UCF placekicker Donald De La Haye has been ordered by the NCAA to either shut down his monetized YouTube channel or end his athletics career.
De La Haye posted a video explaining the situation on his channel, which features vlogs detailing his day-to-day life as a student athlete. His channel has 54,000 subscribers and as such qualifies for ad revenue sharing through YouTube’s content creation program. The NCAA says this violates their (antiquated, draconian, and altogether idiotic) rules against student athletes being able to profit from their own likeness. Specifically cited is NCAA bylaw 12.4.4, stating that an athlete “may establish his or her own business, provided the student-athlete’s name, photograph, appearance or athletics reputation are not used to promote the business.”
De La Haye, who majors in Marketing at the Orlando university, says the channel allows him to apply the concepts of his coursework to a real-world scenario as he attempts to “build [his] brand.” He says in the vlog pertaining to the case that his videos take hours for him to shoot, edit and upload, and he considers it his job away from football, for which he should be fairly compensated. De La Haye, who is originally from Costa Rica, heavily implies that the money he received from his success on YouTube was intended to help his family who are struggling financially back home.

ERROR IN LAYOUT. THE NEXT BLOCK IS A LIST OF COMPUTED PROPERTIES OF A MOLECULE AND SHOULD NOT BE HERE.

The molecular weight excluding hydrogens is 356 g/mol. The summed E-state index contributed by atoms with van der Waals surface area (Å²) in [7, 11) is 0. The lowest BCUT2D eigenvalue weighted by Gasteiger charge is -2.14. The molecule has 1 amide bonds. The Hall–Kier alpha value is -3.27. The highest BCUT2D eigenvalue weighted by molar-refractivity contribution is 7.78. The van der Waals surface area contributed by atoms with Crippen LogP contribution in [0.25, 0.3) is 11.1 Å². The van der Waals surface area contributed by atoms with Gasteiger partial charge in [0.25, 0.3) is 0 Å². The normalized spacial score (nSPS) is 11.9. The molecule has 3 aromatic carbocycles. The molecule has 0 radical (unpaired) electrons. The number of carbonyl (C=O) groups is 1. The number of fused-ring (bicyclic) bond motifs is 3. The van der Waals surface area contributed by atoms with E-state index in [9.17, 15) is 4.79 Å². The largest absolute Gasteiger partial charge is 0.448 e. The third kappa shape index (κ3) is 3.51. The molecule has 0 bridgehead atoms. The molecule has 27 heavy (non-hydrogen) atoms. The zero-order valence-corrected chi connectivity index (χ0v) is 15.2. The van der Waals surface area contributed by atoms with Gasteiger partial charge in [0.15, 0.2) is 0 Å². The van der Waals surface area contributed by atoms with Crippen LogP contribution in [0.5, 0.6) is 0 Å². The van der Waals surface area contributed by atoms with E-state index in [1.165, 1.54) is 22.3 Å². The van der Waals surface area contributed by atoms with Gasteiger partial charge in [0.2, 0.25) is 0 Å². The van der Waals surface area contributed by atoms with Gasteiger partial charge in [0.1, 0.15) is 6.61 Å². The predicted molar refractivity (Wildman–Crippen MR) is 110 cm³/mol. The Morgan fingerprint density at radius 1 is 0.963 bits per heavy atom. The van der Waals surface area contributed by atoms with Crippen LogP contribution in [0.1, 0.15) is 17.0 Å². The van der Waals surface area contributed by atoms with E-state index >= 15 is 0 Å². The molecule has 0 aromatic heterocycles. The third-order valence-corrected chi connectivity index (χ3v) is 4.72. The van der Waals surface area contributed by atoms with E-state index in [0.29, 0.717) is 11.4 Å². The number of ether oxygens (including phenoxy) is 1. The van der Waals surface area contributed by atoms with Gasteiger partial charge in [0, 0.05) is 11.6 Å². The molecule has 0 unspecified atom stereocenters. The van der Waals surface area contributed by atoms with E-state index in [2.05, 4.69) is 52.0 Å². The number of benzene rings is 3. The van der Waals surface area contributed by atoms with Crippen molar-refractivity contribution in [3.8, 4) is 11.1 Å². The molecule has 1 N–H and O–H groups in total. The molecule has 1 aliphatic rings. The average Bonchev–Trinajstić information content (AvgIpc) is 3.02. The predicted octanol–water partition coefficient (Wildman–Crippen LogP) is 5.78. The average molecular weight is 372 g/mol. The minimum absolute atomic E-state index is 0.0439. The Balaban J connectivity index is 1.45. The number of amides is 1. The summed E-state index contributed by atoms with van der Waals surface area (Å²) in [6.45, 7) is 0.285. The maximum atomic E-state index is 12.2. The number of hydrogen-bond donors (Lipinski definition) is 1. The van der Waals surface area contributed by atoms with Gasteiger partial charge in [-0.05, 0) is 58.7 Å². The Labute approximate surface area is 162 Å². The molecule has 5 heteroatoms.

The Orlando Sentinel reported on the story, including a response from UCF:
The UCF athletics department released the following statement Monday when asked about De La Haye’s YouTube dilemma:
“UCF Athletics is committed to rules compliance. Our compliance staff strives to make sure our student-athletes are informed about all pertinent NCAA bylaws. Student-athletes attend regular educational meetings regarding NCAA eligibility. One of our goals is to help our student-athletes learn about the bylaws that govern intercollegiate athletics, in an effort to help them maintain their eligibility.”
A source told the Sentinel, De La Haye was not told he had to immediately stop creating videos and he will continue to meet with compliance office staff to address the YouTube video issue.
The ownership of player names and likenesses by the NCAA has been an ongoing point of contention. In 2009, Sam Keller and Ed O’Bannon successfully sued the NCAA and video game developer EA over the use of player likenesses in its games, resulting in payments to every affected player between 2006 and 2014.